SA Army budget remains static


The Landward Defence component of the South African National Defence Force (SANDF) will make do with only a slight increase in funding over the next three years, with R16-17 billion allocated to Landward Defence annually.

For the 2018/19 financial year, Landward Defence was allocated R16.2 billion. This increases to R16.4 billion in 2019/20; R17.4 billion in 2020/21 and R17.0 billion in 2021/22, according to the latest Estimates of National Expenditure released earlier this month. Landward Defence spending makes up a third of the total defence budget (R50 billion).

Most of the Landward Defence budget goes towards the Infantry Capability (R6.6 billion in 2018/19) followed by Support (R4.5 billion), Signal Capability (R1.3 billion), Engineering Capability (R795 million) and Air Defence Artillery Capability (R547 million). The Armour Capability, which is due to receive over 200 Badger infantry combat vehicles, was allocated R472 million in 2018/19 and this will increase to R497 million the following year.

Focus areas over the next three years include arresting the decline in critical defence capabilities, participating in peace support operations, safeguarding South Africa’s borders and territorial integrity, supporting the people of South Africa through collaboration with other departments, and refurbishing and maintaining infrastructure.

As part of its efforts to ensure peace and stability in Africa, the department expects to continue participating in peace support operations in the Democratic Republic of the Congo under the auspices of the United Nations stabilisation mission (Monusco). To this end, the department intends to deploy an infantry battalion supported by Rooivalk and Oryx helicopters. The department also expects to continue its deployment of 4 military observers as part of the African Union mission in Sudan’s Darfur region. R3.2 billion over the medium term is allocated in the Force Employment programme for activities related to peace support operations.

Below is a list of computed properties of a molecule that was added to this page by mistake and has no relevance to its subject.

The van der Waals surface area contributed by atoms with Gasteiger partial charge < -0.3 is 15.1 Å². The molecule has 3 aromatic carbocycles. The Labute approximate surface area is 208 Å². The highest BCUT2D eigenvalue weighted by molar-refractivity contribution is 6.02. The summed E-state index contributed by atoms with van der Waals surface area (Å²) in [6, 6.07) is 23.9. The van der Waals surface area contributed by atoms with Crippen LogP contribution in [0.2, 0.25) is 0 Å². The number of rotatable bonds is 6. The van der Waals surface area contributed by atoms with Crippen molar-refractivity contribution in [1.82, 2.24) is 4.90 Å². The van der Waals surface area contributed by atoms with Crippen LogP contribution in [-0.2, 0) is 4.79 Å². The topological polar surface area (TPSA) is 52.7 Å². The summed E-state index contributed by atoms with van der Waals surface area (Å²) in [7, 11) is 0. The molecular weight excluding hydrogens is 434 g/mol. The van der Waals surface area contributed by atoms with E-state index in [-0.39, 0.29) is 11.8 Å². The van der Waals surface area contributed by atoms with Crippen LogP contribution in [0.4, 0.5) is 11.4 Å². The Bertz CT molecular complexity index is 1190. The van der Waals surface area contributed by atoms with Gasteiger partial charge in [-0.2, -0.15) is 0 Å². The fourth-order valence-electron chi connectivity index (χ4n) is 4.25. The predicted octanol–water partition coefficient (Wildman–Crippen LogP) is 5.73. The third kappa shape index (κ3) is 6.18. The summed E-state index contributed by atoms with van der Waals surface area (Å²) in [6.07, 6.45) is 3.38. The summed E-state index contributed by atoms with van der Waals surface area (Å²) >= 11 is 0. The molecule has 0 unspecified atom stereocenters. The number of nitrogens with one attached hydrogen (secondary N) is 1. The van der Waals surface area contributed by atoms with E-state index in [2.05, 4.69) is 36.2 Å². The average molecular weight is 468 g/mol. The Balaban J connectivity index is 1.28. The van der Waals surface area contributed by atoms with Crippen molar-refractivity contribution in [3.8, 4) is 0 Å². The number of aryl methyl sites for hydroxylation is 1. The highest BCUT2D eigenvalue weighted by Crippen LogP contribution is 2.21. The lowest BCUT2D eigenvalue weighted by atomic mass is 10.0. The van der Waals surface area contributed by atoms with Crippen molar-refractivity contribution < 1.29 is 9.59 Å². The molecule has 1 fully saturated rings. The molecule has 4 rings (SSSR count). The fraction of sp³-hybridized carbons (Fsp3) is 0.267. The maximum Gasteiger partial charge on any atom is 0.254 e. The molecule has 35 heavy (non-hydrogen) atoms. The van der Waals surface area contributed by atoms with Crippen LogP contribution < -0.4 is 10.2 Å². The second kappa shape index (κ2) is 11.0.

Border security remains a key priority for the South African National Defence Force, especially the country’s land and sea borders. Accordingly, over the three-year Medium Term Expenditure Framework (MTEF) period, the department plans to deploy 15 landward subunits to patrol 4 471km of South Africa’s land borders with Zimbabwe, eSwatini (Swaziland), Mozambique, Lesotho, Botswana and Namibia. R3.7 billion is allocated over this period for land border control.

The South African Navy is tasked with protecting South Africa’s maritime borders and this includes ongoing maritime border patrols along the Mozambican channel to combat piracy. Over the medium term, R1.6 billion is allocated, mainly in the Maritime Defence programme, for the implementation of the maritime security strategy along the east coast of Africa.

One of the Department of Defence’s priorities is to arrest the decline in critical defence capabilities as outlined in the 2015 Defence Review. Over the next three years the department said it will focus on implementing parts of the review that are related to arresting the decline in critical defence capabilities. “Due to the constrained fiscal outlook, the department expects to only partially implement critical elements of the review such as improved operational support systems and urgent equipment enhancements,” it said.

“Activities related to implementing the review are expected to be achieved with funds retained through reimbursements from the United Nations. These reimbursements are projected to amount to R1.9 billion over the medium term, as part of South Africa’s contribution towards peace support operations in the Democratic Republic of the Congo.”